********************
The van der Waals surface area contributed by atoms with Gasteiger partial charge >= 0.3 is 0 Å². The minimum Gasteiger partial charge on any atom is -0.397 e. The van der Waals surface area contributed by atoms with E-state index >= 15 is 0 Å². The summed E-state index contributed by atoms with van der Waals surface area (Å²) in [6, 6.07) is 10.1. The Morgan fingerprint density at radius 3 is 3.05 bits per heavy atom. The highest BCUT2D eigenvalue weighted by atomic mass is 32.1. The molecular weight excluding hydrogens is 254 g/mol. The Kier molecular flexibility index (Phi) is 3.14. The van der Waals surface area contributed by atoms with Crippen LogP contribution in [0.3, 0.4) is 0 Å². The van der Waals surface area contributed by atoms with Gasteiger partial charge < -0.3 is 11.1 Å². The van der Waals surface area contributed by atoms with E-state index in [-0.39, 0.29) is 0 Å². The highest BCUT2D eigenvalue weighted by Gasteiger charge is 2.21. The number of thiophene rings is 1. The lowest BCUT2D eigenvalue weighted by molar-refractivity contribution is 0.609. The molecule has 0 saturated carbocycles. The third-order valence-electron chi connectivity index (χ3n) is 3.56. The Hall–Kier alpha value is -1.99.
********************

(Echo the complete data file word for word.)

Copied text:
The van der Waals surface area contributed by atoms with Gasteiger partial charge >= 0.3 is 0 Å². The minimum Gasteiger partial charge on any atom is -0.397 e. The van der Waals surface area contributed by atoms with E-state index >= 15 is 0 Å². The summed E-state index contributed by atoms with van der Waals surface area (Å²) in [6, 6.07) is 10.1. The Morgan fingerprint density at radius 3 is 3.05 bits per heavy atom. The highest BCUT2D eigenvalue weighted by atomic mass is 32.1. The molecular weight excluding hydrogens is 254 g/mol. The Kier molecular flexibility index (Phi) is 3.14. The van der Waals surface area contributed by atoms with Crippen LogP contribution in [0.3, 0.4) is 0 Å². The van der Waals surface area contributed by atoms with Gasteiger partial charge < -0.3 is 11.1 Å². The van der Waals surface area contributed by atoms with E-state index in [-0.39, 0.29) is 0 Å². The highest BCUT2D eigenvalue weighted by Gasteiger charge is 2.21. The number of thiophene rings is 1. The lowest BCUT2D eigenvalue weighted by molar-refractivity contribution is 0.609. The molecule has 0 saturated carbocycles. The third-order valence-electron chi connectivity index (χ3n) is 3.56. The Hall–Kier alpha value is -1.99.